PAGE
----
Speak to Sable to showcase your illos alongside other top creators.
Galleries around the world are closed. People’s belts are tightened. You’re stuck indoors meanwhile, addictively playing Earth’s hottest game, wondering if you’ll ever be able to show off your art in public again.
A tricky dilemma for illustrators and artists everywhere, but a solution lies in your hands all thanks to Animal Crossing: New Horizons .
Some talented folk have already taken to customising their cute little space in the Nintendo game, including Stephanie Unger (below) and Timo Kuilder. The former is even offering other players a chance to trade in-game currency like Nook Miles for a chance to ‘take home’ a piece and display it in your own abode.
But what kind of dark sorcery is this, you ask? Well, it’s all down to a custom Animal Crossing Pattern Tool, as we’ll explain.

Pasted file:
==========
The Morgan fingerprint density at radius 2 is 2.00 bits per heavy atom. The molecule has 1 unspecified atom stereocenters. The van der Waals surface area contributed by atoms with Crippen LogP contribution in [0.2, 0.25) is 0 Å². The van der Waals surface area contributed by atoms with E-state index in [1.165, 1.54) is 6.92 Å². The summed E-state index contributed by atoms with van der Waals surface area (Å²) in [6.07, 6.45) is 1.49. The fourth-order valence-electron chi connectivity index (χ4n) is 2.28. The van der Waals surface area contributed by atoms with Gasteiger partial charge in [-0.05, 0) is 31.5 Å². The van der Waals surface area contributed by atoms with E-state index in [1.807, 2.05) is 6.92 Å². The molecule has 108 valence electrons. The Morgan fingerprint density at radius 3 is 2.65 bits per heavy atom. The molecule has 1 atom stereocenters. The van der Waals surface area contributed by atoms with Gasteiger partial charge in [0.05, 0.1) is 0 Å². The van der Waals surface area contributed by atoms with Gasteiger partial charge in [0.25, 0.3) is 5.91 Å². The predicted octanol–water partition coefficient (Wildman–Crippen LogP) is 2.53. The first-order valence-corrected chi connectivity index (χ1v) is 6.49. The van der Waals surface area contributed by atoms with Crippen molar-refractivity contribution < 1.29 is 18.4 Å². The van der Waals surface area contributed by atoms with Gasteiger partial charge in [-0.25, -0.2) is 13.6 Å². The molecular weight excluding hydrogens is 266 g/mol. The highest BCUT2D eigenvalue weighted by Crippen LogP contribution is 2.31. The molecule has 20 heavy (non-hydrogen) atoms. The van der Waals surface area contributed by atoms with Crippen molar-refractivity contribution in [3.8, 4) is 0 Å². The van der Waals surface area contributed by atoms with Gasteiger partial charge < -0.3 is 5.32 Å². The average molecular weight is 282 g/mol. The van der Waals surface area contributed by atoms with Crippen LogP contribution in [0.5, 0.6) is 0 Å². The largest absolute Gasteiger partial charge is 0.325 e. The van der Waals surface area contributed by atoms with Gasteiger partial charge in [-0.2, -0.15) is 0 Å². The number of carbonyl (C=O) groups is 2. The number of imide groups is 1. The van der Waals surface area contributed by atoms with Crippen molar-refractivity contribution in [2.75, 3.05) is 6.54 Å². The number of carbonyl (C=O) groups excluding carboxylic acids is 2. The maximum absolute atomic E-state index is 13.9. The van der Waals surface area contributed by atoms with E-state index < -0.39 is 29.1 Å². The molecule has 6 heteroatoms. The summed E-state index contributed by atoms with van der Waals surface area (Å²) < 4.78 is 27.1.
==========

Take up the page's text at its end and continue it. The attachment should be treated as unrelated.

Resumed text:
Head to https://acpatterns.com/editor on a Chrome/Chromium/Firefox/Android/iOS browser. This Animal Crossing Pattern Tool lets you draw a graphic which you then export as an ACNL file; you can even upload an image.
As the FAQ explains, to create a piece click a colour on the 3×5 palette and ‘draw’ on one of the pattern representations.
When you want to import to ACNL, simply scan the QR code at the bottom using the QR machine at the Able Sisters game within Animal Crossing.
To get that QR machine, talk to Sable the quiet sister in the back for 10 days in a row in order to unlock it. Or, as Timo has told us, you can also use the Nintendo’s Switch online app (iOS or Android) which you connect with the Nook Link and make patterns via the Tool editor.
The download ACNL file button lets you save the pattern to your computer for later use. You can also upload ACNL files or images containing QR codes.
There is a video tutorial on this in case you get stuck, thanks to user TrueAsianGamer.
Once you get the hang of this, you could also perhaps pay tribute to your own favourite artists, like PinkieOats did here in honour of digital clay weirdo Mushbuh.
— PinkieOats? (@PinkieOats) March 24, 2020
Perhaps this craze might see artists like Mushbuh and Julian Glander retroactively labelled as ‘ANCL art’, with their diminutive Crossing-like cutesiness and warm, woozy worlds? Well, anything is possible these days.